Gontse Sekhitla believes that every organisation needs an actuary, whether they know it or not. He says it was the best career choice he could have made for himself, because it allows him to understand business through the lens of economics, accounting and statistics.
Sekhitla’s high school years at Potchefstroom Boys “felt like a perpetual sleepover with your friends, and despite the periodic bullying it was a pleasurable experience”. Boarding school allowed him to thrive academically, as he was forced to study and found himself excelling because there was not anything else to do. His first professional job as an actuarial analyst at Alexander Forbes exposed him to the world of employee benefits and the impact of pension funds on families and by the time he left he was a key account person on a number of accounts.
Today, he is in a challenging and rewarding senior management role at Liberty (Corporate) where he is tasked with understanding how a product house works and then articulating customer experiences that match the organisation’s customer value propositions.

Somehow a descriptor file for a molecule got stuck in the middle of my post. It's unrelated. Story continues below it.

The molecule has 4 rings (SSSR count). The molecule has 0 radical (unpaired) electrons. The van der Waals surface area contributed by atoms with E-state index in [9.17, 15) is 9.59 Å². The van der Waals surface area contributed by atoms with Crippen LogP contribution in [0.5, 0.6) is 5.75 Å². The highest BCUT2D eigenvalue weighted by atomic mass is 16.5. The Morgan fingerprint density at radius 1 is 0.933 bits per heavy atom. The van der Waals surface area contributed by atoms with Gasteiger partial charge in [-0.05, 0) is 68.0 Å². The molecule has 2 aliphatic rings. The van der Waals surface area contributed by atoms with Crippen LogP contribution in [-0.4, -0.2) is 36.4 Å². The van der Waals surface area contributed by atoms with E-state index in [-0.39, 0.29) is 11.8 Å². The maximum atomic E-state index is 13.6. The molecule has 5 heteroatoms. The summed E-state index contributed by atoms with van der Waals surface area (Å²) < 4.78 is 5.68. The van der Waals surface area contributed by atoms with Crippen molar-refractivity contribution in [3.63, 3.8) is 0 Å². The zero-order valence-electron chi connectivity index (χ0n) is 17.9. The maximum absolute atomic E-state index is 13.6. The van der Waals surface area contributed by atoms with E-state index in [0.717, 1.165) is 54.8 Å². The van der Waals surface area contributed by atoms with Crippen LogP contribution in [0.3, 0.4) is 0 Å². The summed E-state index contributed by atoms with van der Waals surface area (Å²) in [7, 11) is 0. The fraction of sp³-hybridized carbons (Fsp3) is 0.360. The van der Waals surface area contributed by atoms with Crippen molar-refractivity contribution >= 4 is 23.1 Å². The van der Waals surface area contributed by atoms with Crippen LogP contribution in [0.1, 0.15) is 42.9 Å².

“Some of the misconceptions that people have about actuaries is that they are boring and bad communicators. Most of the young ones I know are actually knowledgeable about other stuff as well. We are not just number-crunchers, we are value providers.”
On choosing a career, he says: “A lot of young people in South Africa go to university not knowing what they want to study. Mentorship is therefore important, because it takes more than brains to be an actuary; you need tenacity and the ability to fail forward.”
Sekhitla is excited about being a young person today. “The future is being shaped right now. AI and machine learning are developments that are going to disrupt the space that I work in. The world is changing, and it is beautiful to witness.” — Nomonde Ndwalaza